My father was born in Nashville, Tennessee, on March 29, 1910. William Allen Darden, Jr., called Bill or Allen by friends, grew up on a farm the family called "Tick Hill" in Nashville Tennessee, on Murfreesboro Pike (now Murfreesboro Road). His father, who was no farmer by all accounts, worked at the Nashville Post Office on Broadway, now the Frist Center for the Arts.

He was an adventuresome youth, frequently meeting Billy (W.K., IV) and Jay (James W.) Ransom, the sons of neighboring farmer William King Ransom, III, after morning chores to bicycle from Murfreesboro Road across the county into Kingston Springs where they would fish with an older man. Darden loved hunting as much as fishing and was at home roaming the fields, pastures and waterways across Davidson County.
My father also joined the Ransom boys for games of basketball at the Ransom farm. The youngest child and only girl in the Ransom clan, a blond-haired girl named Mary, would often try to steal the boys' basketball during the games and run off with it. When he was 29 and she was 23, my father and Mary Ransom would wed.
The family did not have much money, so my father grew up in a humble white frame farm house with no running water. The farm had an outhouse, barn and a sulfur well next to the house, and at one time the family owned an old horse. The lack of luxury did not stop the Dardens from entertaining friends and family, and the Darden home on Murfreesboro Pike was the location of several family reunions in the 1920s for the Darden/Harris family.
When his oldest two children reached high-school age, Mr. Darden decided to sell the family farm on Murfreesboro Road and moved his family to Villa Place (in Nashville's Wedgewood area) so the children would be closer to Nashville Central High School which was located on Rains Avenue. Darden graduated from Central High in 1927. Darden's mother was ill and died of cancer two years later. When he was 18, his uncle Charles Franklin Harris helped him get a job as a civil enginees and around the same time, Darden joined the Army Reserves. In 1930 when he was only 20, my father's mother passed away. Her illness had sapped the family's limited financial resources, and there was no money for college.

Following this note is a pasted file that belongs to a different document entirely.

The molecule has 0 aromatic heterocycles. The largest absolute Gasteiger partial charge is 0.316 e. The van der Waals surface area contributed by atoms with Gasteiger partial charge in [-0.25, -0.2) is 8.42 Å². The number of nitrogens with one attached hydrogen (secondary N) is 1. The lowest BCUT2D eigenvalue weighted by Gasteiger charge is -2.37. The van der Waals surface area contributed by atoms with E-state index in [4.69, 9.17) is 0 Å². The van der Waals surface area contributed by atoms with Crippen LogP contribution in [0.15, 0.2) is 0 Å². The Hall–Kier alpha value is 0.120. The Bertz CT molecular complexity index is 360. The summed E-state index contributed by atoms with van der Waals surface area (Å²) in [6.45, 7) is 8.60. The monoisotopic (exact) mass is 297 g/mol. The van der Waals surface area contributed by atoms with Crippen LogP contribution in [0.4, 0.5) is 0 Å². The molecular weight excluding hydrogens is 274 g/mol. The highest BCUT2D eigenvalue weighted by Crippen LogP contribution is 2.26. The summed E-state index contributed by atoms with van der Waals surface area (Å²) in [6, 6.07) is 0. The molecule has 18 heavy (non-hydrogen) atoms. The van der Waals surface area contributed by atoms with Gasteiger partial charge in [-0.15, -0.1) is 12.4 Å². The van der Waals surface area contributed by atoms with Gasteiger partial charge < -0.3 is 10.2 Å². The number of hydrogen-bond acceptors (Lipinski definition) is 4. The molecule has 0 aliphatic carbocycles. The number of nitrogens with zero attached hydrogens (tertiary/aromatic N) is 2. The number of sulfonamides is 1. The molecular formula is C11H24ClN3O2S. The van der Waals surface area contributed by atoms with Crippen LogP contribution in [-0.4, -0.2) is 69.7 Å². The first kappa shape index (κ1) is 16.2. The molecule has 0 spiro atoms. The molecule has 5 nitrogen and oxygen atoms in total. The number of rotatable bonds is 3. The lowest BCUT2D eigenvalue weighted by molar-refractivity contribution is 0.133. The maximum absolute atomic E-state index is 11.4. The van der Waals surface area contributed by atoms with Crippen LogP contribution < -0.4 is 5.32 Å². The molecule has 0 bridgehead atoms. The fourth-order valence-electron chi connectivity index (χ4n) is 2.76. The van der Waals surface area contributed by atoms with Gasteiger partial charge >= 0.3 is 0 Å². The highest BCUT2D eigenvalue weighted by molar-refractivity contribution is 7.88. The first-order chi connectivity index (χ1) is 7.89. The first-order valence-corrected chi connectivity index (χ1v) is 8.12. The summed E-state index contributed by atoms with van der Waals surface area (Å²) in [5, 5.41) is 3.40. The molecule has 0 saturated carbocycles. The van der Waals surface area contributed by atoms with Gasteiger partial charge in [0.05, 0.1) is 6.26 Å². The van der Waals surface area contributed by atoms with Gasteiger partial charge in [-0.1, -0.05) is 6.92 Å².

After working for three years after high school and carefully saving his money, Darden was able to attend Vanderbilt University from 1930 to 1931 where he joined the ROTC program and excelled on the track and debate teams, earning medals in both. When the money ran out, he worked another year as an engineer before transferring to Georgia Tech where he graduated in 1935.
From 1935 to 1942, Darden worked as a civil engineer in Nashville. He married Mary Ransom, the daughter of William King Ransom in 1939. Mary's father was against the marriage, so the couple eloped and was married on January 7.
Mr. Ransom relented after the wedding and sold the young couple an acre of land on the edge of the Ransom farm. Darden designed and built a modest limestone house on the corner of Una-Antioch Pike and Murfreesboro Road where Ransom Place now sits.
When World War II broke out, my father joined the U.S. Army as a lieutenant colonel because of his involvement in ROTC. He served in the US Army Corps of Engineers. Among other things, his work with the Corps involved building bridges across rivers, often under heavy enemy fire. For his courageous deeds, Darden won the Legion of Merit Legionnaire Medal, the Bronze Star Medal with Oak Leaf Cluster, three Campaign Stars and an Assault Arrowhead, the Presidential Unit Citation the Royal Order of George I (Greece), and the Philippine Liberation Medal for his combat service in the Pacific Theater. He fought in Inchan, Japan and the Philippines, and his old leather photo albums show the horrors he saw firsthand.
Darden served as a corps staff officer in the Korean War in 1946. He was the military advisor air engineer on a military mission to Greece from 1948 to 1951 a time my mother would later remember as one of the best times of her life. He completed the Army Command and Staff College in 1952 and the Army's Strategic Intelligence School in 1956. From 1952 to 1955 Darden served as Assistant District Engineer in Tullahoma, TN. 

Darden also served as Army attach� to the US Embassy in New Delhi, India for several years in the late 1950s through 1960 where he was active in military intelligence. One of his assignments was to look for the rumored tunnel from Pakistan into India. His prowess with a rifle gave him the opportunity to scout the countryside as a big game hunter. His skill as a hunter made him the choice of villagers when a tiger attacked and killed a villager; Darden tracked, shot, and killed the tigress and kept her skin as one of his most prized possessions. 

When Darden returned from India, he was posted to Fort Dix, New Jersey, for a year where he was promoted to full "bird" Colonel. Darden was next transferred to Washington, DC, and he moved his family to their home for the next five years, a picturesque wooded two-acre lot on General Duff Drive on Lake Barcroft in Falls Church, Virginia. Darden worked at the Pentagon in Washington, DC from 1960 to 1963 and at Yards and Docks from 1964 to 1965. Darden wanted to continue his career in the military, but his wife was ready to go home to Nashville to care for her aging parents.